Keith Greiner headshot

Keith Greiner

The 2020 race for president of the United States is well underway as news headlines are written every day about the latest rallies, speeches and political maneuvering across the nation. 

Debates are being scheduled by the Democrats to assist in helping voters choose from an ever-growing field of candidates. President Donald Trump continues to ramp up his re-election campaign.

Pennsylvania’s presidential primary is slated for Tuesday, April 28, 2020 — a year from today. Whether you’re a Republican or Democrat, Pennsylvania’s late primary date diminishes the value of your vote.

Our historical moniker as the Keystone State simply does not apply in presidential politics.

For Democrats, the party’s presidential nominee will likely already be chosen before Pennsylvania voters cast their primary ballots. This happened with the Republican Party in 2016, as now-President Trump amassed a tremendous lead before Pennsylvania’s primary over the contenders — Sen. Ted Cruz of Texas and Gov. John Kasich of Ohio — still in the race.

Once again, over half of the nation’s states — 31 in total — will have already cast their ballots in primary elections for their preferred presidential candidate. Pennsylvania’s vote again will be ceremonial only.

Looking back over history — with the exception of the Republican nominee in 1980 (Ronald Reagan) and the Democratic nominee in 2008 (Barack Obama) — our major parties have had presumptive nominees before Pennsylvanians had the opportunity to vote.

I do not want to see this happen again. It is time for Pennsylvania to reclaim its status as the Keystone State and give our voters a true voice in influencing the future of our nation through an earlier presidential primary election. That is why I have introduced House Bill 1183, which would move Pennsylvania’s presidential primary to the third Tuesday in March.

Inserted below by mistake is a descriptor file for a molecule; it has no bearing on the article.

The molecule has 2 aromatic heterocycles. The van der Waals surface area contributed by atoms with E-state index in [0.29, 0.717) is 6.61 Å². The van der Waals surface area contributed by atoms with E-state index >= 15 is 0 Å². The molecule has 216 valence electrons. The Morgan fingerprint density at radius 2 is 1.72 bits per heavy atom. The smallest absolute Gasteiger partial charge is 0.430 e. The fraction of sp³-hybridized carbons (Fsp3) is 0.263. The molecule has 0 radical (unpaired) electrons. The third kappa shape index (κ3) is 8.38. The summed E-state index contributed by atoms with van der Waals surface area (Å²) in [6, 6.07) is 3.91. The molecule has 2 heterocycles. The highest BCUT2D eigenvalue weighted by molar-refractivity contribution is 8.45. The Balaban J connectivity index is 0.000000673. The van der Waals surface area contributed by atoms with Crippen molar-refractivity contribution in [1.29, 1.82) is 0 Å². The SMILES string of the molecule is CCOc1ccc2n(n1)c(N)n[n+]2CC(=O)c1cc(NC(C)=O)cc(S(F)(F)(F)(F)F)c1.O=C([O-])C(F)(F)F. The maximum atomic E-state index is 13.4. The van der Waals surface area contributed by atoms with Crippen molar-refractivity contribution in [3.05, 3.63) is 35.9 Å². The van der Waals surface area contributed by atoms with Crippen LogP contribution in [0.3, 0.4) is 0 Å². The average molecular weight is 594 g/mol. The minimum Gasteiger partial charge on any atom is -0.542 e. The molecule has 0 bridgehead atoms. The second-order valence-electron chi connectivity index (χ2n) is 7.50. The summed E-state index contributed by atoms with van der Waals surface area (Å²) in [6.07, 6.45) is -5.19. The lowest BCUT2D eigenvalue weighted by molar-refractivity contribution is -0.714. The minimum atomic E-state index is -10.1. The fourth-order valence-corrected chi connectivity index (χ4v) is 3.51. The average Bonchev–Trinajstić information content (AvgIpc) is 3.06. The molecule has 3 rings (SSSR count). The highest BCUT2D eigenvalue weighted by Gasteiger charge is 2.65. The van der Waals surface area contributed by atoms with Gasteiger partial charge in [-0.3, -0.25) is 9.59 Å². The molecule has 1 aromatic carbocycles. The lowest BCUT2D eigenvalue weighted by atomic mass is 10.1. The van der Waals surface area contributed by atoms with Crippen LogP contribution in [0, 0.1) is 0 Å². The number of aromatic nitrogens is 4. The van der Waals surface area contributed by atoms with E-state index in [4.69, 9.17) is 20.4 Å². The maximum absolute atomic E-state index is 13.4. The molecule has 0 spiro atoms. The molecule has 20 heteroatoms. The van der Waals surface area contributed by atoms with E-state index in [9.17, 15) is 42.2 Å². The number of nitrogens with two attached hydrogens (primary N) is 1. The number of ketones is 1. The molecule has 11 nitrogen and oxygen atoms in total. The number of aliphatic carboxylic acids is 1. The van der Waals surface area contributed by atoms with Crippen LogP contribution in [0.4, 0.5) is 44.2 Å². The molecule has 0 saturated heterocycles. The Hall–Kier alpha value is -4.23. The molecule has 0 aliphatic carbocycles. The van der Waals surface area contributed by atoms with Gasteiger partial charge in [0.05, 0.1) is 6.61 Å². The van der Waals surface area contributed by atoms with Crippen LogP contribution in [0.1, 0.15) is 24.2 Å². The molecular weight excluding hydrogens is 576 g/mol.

If this bill seems familiar, that’s because it is. This is the second time I have introduced legislation to move up Pennsylvania’s presidential primary. I did so in 2015 because I believed voters should have a meaningful say in determining their party’s presidential nominee. And my legislation is not the first to suggest this change; back in 2008, then-Gov. Ed Rendell backed a measure to move up Pennsylvania’s presidential primary. My colleague, state Rep. Harry Readshaw, a Democrat from Allegheny County who is co-sponsoring this legislation with me, has also led the charge on this issue for many years. Our legislation has garnered support from both Republicans and Democrats across the ideological spectrum. It is a truly bipartisan effort.

Current rules for the Republican National Committee and the Democratic National Committee, in their attempts to set guidelines for the process, prevent states from moving their primaries or caucuses earlier than certain dates. My legislation would keep the commonwealth within both the RNC’s and DNC’s prescriptions for presidential primaries.

Republican primaries operate on a “winner-take-all” basis, and Democratic primaries allocate delegates on a proportional basis. My legislation does not change that. Moving our primary to the third Tuesday in March would move Pennsylvania more firmly into the middle of the primary contests.

States across the nation are currently considering legislation like mine. They are jockeying to make their states politically relevant during presidential primaries. California, Arkansas and Washington have all moved their presidential primary elections up for 2020. State legislatures in Texas, Oregon and Delaware are considering legislation to shift their primary dates as well.

Moving the date of Pennsylvania’s presidential primary would likely be an economic driver for the commonwealth. Hotels, media advertising and all the downstream service industries would receive a great boost if Pennsylvania was in the thick of a political contest. Local businesses across the commonwealth also would benefit from increased sales in a contested presidential primary.

Disappointingly, political party leaders and pundits panned my legislation in 2015, but we are attempting to move forward regardless of what the “talking heads” or political elites might have to say. My legislation is simply about “we the people” and ensuring that we have a voice in choosing the next leader of the free world.

Pennsylvania is tied with Illinois in having the fifth-most Electoral College votes, and if 2016 was any indication, we know that the commonwealth can be the deciding factor in presidential elections. Our votes in the presidential primary ought to be no different.

I hope you will call your legislator and encourage him or her to support House Bill 1183 to give Pennsylvania voters a true voice in presidential politics.

State Rep. Keith J. Greiner is a Republican from Upper Leacock Township.

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